Rohde: I’m a big fan of Paper by FiftyThree for my sketchnotes, and also really love Concepts for illustration work since it’s based on vectors. Vectors are great for making adjustments to illustrations. I also like Procreate, but just have not invested time with the tool to really know what it’s capable of.
What other drawing apps have you experimented with?
Rohde: Sketches from Tayasui is a great tool I’ve played a bit with, along with some notes apps like Notability and GoodNotes. With Paper by FiftyThree, I’ve focused there mostly, so I’ve not spent a ton of time time with other apps.
What are the advantages of sketchnoting on the iPad Pro?
Rohde: Changeability. Having the ability to undo, to move, to scale is big. That’s the main reason I use the iPad Pro and the Pencil. Paper by FiftyThree has a pretty unique interface, in that it allows some changeability where you need it, and some limitations that force you to make decisions.
Having an unlimited stack of “paper” to draw on, in any size you might like is a big advantage, along with the ability to share your work immediately with network access.
What about disadvantages?
Rohde: I think sometimes devices can lead you to create what they limit you by. Let me explain that a little bit. When you use software for anything, you immediately assume whatever limitations the developers of that software baked into the app.
Other things that I see as disadvantages from good ol’ paper and pen: iPad battery goes dead and it doesn’t matter how much storage you have. Apple Pencil battery goes dead and it doesn’t matter how great the latency of the stylus is.
Digital sketchnoting vs. hand-drawn sketchnotes
You’ve noted that “They won’t replace pen, pencil, and paper in my arsenal of visualization tools. Instead, I have more options to choose from.” How do you decide between sketchnoting with pen and notebook vs. these high-tech tools?
Rohde: It really depends on my goal. There are times when I need the digital power of the iPad Pro and Pencil for sketchnoting commissions, so that I can make changes, send the art to the client, or maybe I’m doing precise illustration work that might change with client needs.
Other times I want to travel light, and will only take a sketchbook and a few pens in my pocket. The constraints make for interesting output, especially if there’s no pressure to deliver an end product, where I can experiment with the medium.
You’ve said that digital tools will never act exactly like pen and paper. What differences do people starting out with these digital tools need to be prepared for?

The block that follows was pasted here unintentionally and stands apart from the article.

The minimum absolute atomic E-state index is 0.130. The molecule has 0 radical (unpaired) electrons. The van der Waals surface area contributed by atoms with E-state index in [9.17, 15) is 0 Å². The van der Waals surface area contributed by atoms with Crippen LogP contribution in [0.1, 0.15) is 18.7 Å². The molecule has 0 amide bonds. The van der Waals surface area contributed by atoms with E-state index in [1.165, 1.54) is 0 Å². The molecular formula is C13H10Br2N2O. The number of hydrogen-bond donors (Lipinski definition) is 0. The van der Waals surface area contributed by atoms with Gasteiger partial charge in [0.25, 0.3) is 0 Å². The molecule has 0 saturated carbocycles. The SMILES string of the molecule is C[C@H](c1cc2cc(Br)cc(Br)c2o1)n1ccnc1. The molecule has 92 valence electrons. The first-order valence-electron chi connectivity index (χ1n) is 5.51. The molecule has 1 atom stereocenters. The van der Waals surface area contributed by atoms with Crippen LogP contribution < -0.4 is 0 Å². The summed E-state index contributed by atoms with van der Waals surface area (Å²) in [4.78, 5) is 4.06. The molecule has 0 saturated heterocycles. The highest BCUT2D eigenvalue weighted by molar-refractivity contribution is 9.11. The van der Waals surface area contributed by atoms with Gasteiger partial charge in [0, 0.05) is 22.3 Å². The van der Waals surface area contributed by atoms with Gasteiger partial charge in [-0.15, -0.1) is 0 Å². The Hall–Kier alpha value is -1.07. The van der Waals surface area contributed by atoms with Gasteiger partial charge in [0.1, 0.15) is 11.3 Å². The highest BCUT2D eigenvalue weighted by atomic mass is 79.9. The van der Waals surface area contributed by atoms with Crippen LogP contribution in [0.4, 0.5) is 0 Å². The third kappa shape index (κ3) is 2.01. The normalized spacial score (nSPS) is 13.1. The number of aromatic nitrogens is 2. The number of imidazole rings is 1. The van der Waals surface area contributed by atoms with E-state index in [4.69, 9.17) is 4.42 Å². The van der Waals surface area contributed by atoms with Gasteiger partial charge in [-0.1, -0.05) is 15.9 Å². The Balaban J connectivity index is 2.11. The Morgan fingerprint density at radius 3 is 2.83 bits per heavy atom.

Rohde: I think it’s subtle and probably getting better for digital tools every day. First of all, the feel of the Pencil on the iPad screen can seem strange if you’re used to paper with a tooth. I’ve found that matte screen protectors for the iPad Pro really help with this, giving the screen less of a sticky, plastic feel and similar to that of paper.
It might also feel strange to not feel pencil graphite or ink from a pen on the page. In some ways this could be a good thing, since you won’t smear your ink or pencil!
Finally, it’s a little different working with software if you are used to a completely physical experience. Menus and layers, pen widths and such add some overhead at first, so be ready for that when you get started on an iPad Pro and Pencil.
Based on what you’ve experienced with the iPad Pro, Apple Pencil and your favorite drawing app, what do you foresee as the future of drawing on digital tablets?
Rohde: I think it will continue to expand to more people and the tools will get ever better on the platform. Already we see a more basic iPad that works with the Pencil for education, starting around $300, so eventually this technology will trickle down into regular tools, and other device makers will try and copy the features for their own devices.
I still think there will always be a place for analog tools however. There is something unique about that experience, even if it has limitations vs. a digital one, that make the things we create with analog tools different than digital.
And never having to worry if you have enough battery to sketch is always a nice plus with a notebook and pen.
Mike Rohde is a designer, author, illustrator and sketchnoter, living in Milwaukee, Wisconsin. He has a passion for simple and usable design solutions. He believes it’s important to share thoughts, ideas and process, so others can draw insight from my experiences. This commitment led to his development of sketchnoting, a visual note-taking methodology that combines text with simple illustrations. He written two books on sketchnoting: The Sketchnote Handbook: The Illustrated Guide to Visual Note Taking and The Sketchnote Workbook: Advanced Techniques for Taking Visual Notes You Can Use Anywhere.